Rich County, Utah

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A Brief History of Rich County*

Rich County in the northeast corner of Utah occupies a long, narrow area approximately 18 miles wide and 56 miles in length, extending north of Echo Canyon. It is bordered on the east by Wyoming and on the north by Idaho with the southern half of Bear Lake extending into the county. Rich is noted for a so-called buffalo jump kill site where game was slaughtered by Early Man.

Rich County, Utah

Fur trappers visited the Bear River Valley as early as Donald Mackenzie's first Snake River expedition of 1818-19 when Michel Bourdon gave the Bear River its name. The area around the Bear River became a favorite spot for trappers, and trappers' rendezvous were held on the south shore of Bear Lake in 1827 and 1828. The Oregon Trail over which thousands of immigrants to the Northwest traveled cut through a corner of the county. Dr. Marcus Whitman and his wife, Narcissa Prentiss Whitman, the famous Oregon pioneers, traveled on this trail in 1836. The first white settler in the area, Thomas L. "Peg Leg" Smith, operated a cattle business, trading post, and horse exchange on the Bear River near present Dingle, Idaho. Brigham Young unsuccessfully attempted to purchase his business in 1848, but Smith remained in the area until 1863 then he became discouraged and left.

When Congress passed the Homestead Act of 1862, Brigham Young became anxious to obtain control of the land before non-Mormons did. In August 1863 he called Charles C. Rich to lead an exploring party into the Bear Lake Valley to select a site for settlement. The fist settlement, known as North Twin Creek and later Paris Creek, was made near present Paris, Idaho. Since Bannock and Shoshone lndians also used the valley, Rich obtained their permission to settle there in order to minimize conflicts. Other settlements were founded, including Round Valley in 1863; Kennedyville (Garden City) and Laketown, 1864; Woodruff, 1865; Randolph, 1870; and Argyle, 1875.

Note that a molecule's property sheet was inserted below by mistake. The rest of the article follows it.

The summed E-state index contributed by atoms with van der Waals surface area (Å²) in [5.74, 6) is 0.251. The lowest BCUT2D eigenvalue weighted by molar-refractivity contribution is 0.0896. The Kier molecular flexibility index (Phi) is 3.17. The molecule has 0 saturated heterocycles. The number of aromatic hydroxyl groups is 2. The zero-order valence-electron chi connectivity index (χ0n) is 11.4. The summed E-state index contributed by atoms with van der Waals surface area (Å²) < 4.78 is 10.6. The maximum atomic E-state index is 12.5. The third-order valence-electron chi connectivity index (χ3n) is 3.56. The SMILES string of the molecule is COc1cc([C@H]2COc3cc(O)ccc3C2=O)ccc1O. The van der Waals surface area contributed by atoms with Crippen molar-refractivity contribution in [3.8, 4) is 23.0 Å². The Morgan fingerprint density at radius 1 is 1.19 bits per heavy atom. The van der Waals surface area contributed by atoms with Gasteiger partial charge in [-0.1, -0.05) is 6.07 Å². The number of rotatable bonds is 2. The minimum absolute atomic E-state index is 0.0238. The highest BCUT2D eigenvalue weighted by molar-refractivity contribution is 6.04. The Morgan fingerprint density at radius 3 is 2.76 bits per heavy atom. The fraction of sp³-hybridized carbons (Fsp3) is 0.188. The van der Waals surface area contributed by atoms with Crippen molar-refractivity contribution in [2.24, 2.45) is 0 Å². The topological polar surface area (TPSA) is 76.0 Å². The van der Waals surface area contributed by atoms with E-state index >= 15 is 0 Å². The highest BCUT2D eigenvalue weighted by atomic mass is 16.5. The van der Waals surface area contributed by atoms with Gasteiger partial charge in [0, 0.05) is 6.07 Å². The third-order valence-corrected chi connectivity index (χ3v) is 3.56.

Originally part of Green River County, which was formed in 1852, it became Richland County in 1864; the name was shortened to Rich in 1868, and a final alteration occurred in 1872 when part of Cache County was added to it by the territorial legislature.

Harsh winters affected the settlement of the Bear Lake Valley. Woodruff averages only 57 frost-free days a year and once held the record for the coldest temperature ever recorded in the state (-50 F. degrees on February 6, 1899).

Even though much of Rich County is highland, it also has fertile lowlands that support productive farms and livestock, and three fourths of the county's land is used for agriculture, primarily grazing. livestock and livestock products account for the greater part of the county's income.

The development of Bear Lake as a popular recreation area with resorts, public beaches, and summer homes has helped to diversify Rich County's economy.

*Used by permission. Beehive History 14: Utah Counties. 1988. Utah State Historical Society, 300 Rio Grande, Salt Lake City, UT 84101-1182, 801/533-3500.

Beehive History A History of Rich County
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Rich County History

Brief History | County Histories | Agriculture | Newspapers | Return to Top

Rich County Census, Demographic & Economic Profiles

Brief History | County Histories | Census, Demographic & Economic | Newspapers | Return to Top

Rich County Agriculture

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Rich County Newspapers

  • Rich County News - Archives
    Available issues from Utah Digital Newspapers: The Round-Up (1896-1898), Rich Co. News (1907-1923), and Rich Co. Reaper (1928-1945). Search all newspapers, select a specific newspaper or browse by county. This project was funded by the Library Services and Technology Act (LSTA) and digitized at the University of Utah.
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Rich County Quick Facts

Area: 1,034 Square Miles
County Seat: Randolph
Founded: 1868
Origin of Name: two versions exist—(1) named for the fertility of the Bear River Valley (the county was first called Richland), (2) named for Charles C. Rich, a Mormon apostle, instrumental in the settlement of the Bear Lake area
Population: 2,264 (2010 Census), 1,961 (2000 Census); 2,040 (2006 Estimate)
Bordering Counties: Cache, Morgan, Summit, and Weber